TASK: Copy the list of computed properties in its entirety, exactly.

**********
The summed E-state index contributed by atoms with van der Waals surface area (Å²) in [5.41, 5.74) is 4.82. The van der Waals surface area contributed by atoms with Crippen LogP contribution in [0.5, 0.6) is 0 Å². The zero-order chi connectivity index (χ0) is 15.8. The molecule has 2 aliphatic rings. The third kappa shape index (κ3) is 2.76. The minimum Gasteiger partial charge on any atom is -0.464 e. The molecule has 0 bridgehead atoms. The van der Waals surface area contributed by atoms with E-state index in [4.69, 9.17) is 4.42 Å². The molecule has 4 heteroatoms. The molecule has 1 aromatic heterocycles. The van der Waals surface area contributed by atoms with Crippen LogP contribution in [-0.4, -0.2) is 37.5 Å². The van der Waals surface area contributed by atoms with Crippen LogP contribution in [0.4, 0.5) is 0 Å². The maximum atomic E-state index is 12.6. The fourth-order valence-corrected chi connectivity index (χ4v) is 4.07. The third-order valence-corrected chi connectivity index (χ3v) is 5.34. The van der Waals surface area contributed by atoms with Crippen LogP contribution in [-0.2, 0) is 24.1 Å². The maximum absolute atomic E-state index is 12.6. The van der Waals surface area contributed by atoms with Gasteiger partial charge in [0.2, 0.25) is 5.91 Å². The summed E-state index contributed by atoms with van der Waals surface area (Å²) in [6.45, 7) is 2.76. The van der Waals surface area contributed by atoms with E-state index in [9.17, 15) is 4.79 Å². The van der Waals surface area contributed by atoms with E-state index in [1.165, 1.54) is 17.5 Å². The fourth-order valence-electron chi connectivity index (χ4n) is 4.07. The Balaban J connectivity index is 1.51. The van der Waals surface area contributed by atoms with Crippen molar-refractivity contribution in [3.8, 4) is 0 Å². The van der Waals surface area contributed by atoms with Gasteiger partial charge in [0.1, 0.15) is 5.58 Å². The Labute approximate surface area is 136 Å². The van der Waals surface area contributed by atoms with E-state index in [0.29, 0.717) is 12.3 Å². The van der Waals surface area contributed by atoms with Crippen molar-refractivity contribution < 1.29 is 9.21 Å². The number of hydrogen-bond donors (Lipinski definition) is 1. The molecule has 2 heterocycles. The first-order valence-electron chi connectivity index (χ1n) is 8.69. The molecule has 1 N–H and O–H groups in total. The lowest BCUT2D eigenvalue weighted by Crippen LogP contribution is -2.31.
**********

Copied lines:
The summed E-state index contributed by atoms with van der Waals surface area (Å²) in [5.41, 5.74) is 4.82. The van der Waals surface area contributed by atoms with Crippen LogP contribution in [0.5, 0.6) is 0 Å². The zero-order chi connectivity index (χ0) is 15.8. The molecule has 2 aliphatic rings. The third kappa shape index (κ3) is 2.76. The minimum Gasteiger partial charge on any atom is -0.464 e. The molecule has 0 bridgehead atoms. The van der Waals surface area contributed by atoms with E-state index in [4.69, 9.17) is 4.42 Å². The molecule has 4 heteroatoms. The molecule has 1 aromatic heterocycles. The van der Waals surface area contributed by atoms with Crippen LogP contribution in [-0.4, -0.2) is 37.5 Å². The van der Waals surface area contributed by atoms with Crippen LogP contribution in [0.4, 0.5) is 0 Å². The maximum atomic E-state index is 12.6. The fourth-order valence-corrected chi connectivity index (χ4v) is 4.07. The third-order valence-corrected chi connectivity index (χ3v) is 5.34. The van der Waals surface area contributed by atoms with Crippen LogP contribution in [-0.2, 0) is 24.1 Å². The maximum absolute atomic E-state index is 12.6. The van der Waals surface area contributed by atoms with Gasteiger partial charge in [0.2, 0.25) is 5.91 Å². The summed E-state index contributed by atoms with van der Waals surface area (Å²) in [6.45, 7) is 2.76. The van der Waals surface area contributed by atoms with E-state index in [9.17, 15) is 4.79 Å². The van der Waals surface area contributed by atoms with E-state index in [1.165, 1.54) is 17.5 Å². The fourth-order valence-electron chi connectivity index (χ4n) is 4.07. The Balaban J connectivity index is 1.51. The van der Waals surface area contributed by atoms with Crippen molar-refractivity contribution in [3.8, 4) is 0 Å². The van der Waals surface area contributed by atoms with Gasteiger partial charge in [0.1, 0.15) is 5.58 Å². The Labute approximate surface area is 136 Å². The van der Waals surface area contributed by atoms with E-state index in [0.29, 0.717) is 12.3 Å². The van der Waals surface area contributed by atoms with Crippen molar-refractivity contribution < 1.29 is 9.21 Å². The number of hydrogen-bond donors (Lipinski definition) is 1. The molecule has 2 heterocycles. The first-order valence-electron chi connectivity index (χ1n) is 8.69. The molecule has 1 N–H and O–H groups in total. The lowest BCUT2D eigenvalue weighted by Crippen LogP contribution is -2.31.